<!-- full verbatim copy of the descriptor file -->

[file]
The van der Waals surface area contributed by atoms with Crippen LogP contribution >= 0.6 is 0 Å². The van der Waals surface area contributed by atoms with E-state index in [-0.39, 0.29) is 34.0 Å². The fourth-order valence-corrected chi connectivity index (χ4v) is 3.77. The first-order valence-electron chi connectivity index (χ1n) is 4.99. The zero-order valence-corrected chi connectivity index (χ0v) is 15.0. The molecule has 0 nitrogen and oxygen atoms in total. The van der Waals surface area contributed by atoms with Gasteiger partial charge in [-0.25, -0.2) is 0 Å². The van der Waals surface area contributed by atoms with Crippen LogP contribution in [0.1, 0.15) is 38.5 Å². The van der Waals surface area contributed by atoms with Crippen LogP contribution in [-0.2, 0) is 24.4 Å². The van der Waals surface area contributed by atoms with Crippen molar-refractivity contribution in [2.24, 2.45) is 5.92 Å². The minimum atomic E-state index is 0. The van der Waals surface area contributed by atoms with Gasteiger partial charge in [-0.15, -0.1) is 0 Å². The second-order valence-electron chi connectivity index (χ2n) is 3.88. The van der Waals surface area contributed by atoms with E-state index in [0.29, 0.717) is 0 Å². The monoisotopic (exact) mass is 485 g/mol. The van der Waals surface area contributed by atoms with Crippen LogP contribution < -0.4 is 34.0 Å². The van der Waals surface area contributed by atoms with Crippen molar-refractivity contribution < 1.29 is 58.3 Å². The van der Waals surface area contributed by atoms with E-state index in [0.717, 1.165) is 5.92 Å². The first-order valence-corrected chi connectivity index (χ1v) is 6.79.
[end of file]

The van der Waals surface area contributed by atoms with Crippen LogP contribution >= 0.6 is 0 Å². The van der Waals surface area contributed by atoms with E-state index in [-0.39, 0.29) is 34.0 Å². The fourth-order valence-corrected chi connectivity index (χ4v) is 3.77. The first-order valence-electron chi connectivity index (χ1n) is 4.99. The zero-order valence-corrected chi connectivity index (χ0v) is 15.0. The molecule has 0 nitrogen and oxygen atoms in total. The van der Waals surface area contributed by atoms with Gasteiger partial charge in [-0.25, -0.2) is 0 Å². The van der Waals surface area contributed by atoms with Crippen LogP contribution in [0.1, 0.15) is 38.5 Å². The van der Waals surface area contributed by atoms with Crippen LogP contribution in [-0.2, 0) is 24.4 Å². The van der Waals surface area contributed by atoms with Crippen molar-refractivity contribution in [2.24, 2.45) is 5.92 Å². The minimum atomic E-state index is 0. The van der Waals surface area contributed by atoms with Gasteiger partial charge in [-0.15, -0.1) is 0 Å². The second-order valence-electron chi connectivity index (χ2n) is 3.88. The van der Waals surface area contributed by atoms with E-state index in [0.29, 0.717) is 0 Å². The monoisotopic (exact) mass is 485 g/mol. The van der Waals surface area contributed by atoms with Crippen LogP contribution < -0.4 is 34.0 Å². The van der Waals surface area contributed by atoms with Crippen molar-refractivity contribution < 1.29 is 58.3 Å². The van der Waals surface area contributed by atoms with E-state index in [0.717, 1.165) is 5.92 Å². The first-order valence-corrected chi connectivity index (χ1v) is 6.79.